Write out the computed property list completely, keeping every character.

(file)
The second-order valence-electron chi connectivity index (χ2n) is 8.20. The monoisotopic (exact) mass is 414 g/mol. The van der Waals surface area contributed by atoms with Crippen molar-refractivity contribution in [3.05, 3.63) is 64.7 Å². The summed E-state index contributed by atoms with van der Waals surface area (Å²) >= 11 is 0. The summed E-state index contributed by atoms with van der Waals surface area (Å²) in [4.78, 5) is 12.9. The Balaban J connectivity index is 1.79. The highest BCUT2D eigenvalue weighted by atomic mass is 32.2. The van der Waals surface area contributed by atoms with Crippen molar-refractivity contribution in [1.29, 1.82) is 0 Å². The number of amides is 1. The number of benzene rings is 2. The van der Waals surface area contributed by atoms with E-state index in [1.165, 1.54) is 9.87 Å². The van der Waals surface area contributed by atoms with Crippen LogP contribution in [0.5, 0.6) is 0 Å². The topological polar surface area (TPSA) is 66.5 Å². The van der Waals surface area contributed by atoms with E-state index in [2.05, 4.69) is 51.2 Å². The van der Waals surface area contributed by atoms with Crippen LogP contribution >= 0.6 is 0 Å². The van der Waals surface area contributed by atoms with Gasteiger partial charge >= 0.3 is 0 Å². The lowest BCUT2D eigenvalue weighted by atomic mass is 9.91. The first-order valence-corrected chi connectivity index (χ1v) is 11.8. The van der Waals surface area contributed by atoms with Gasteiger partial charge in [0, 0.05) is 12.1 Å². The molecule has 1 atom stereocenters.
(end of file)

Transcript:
The second-order valence-electron chi connectivity index (χ2n) is 8.20. The monoisotopic (exact) mass is 414 g/mol. The van der Waals surface area contributed by atoms with Crippen molar-refractivity contribution in [3.05, 3.63) is 64.7 Å². The summed E-state index contributed by atoms with van der Waals surface area (Å²) >= 11 is 0. The summed E-state index contributed by atoms with van der Waals surface area (Å²) in [4.78, 5) is 12.9. The Balaban J connectivity index is 1.79. The highest BCUT2D eigenvalue weighted by atomic mass is 32.2. The van der Waals surface area contributed by atoms with Crippen molar-refractivity contribution in [1.29, 1.82) is 0 Å². The number of amides is 1. The number of benzene rings is 2. The van der Waals surface area contributed by atoms with E-state index in [1.165, 1.54) is 9.87 Å². The van der Waals surface area contributed by atoms with Crippen LogP contribution in [0.5, 0.6) is 0 Å². The topological polar surface area (TPSA) is 66.5 Å². The van der Waals surface area contributed by atoms with E-state index in [2.05, 4.69) is 51.2 Å². The van der Waals surface area contributed by atoms with Crippen LogP contribution >= 0.6 is 0 Å². The van der Waals surface area contributed by atoms with Gasteiger partial charge >= 0.3 is 0 Å². The lowest BCUT2D eigenvalue weighted by atomic mass is 9.91. The first-order valence-corrected chi connectivity index (χ1v) is 11.8. The van der Waals surface area contributed by atoms with Gasteiger partial charge in [0, 0.05) is 12.1 Å². The molecule has 1 atom stereocenters.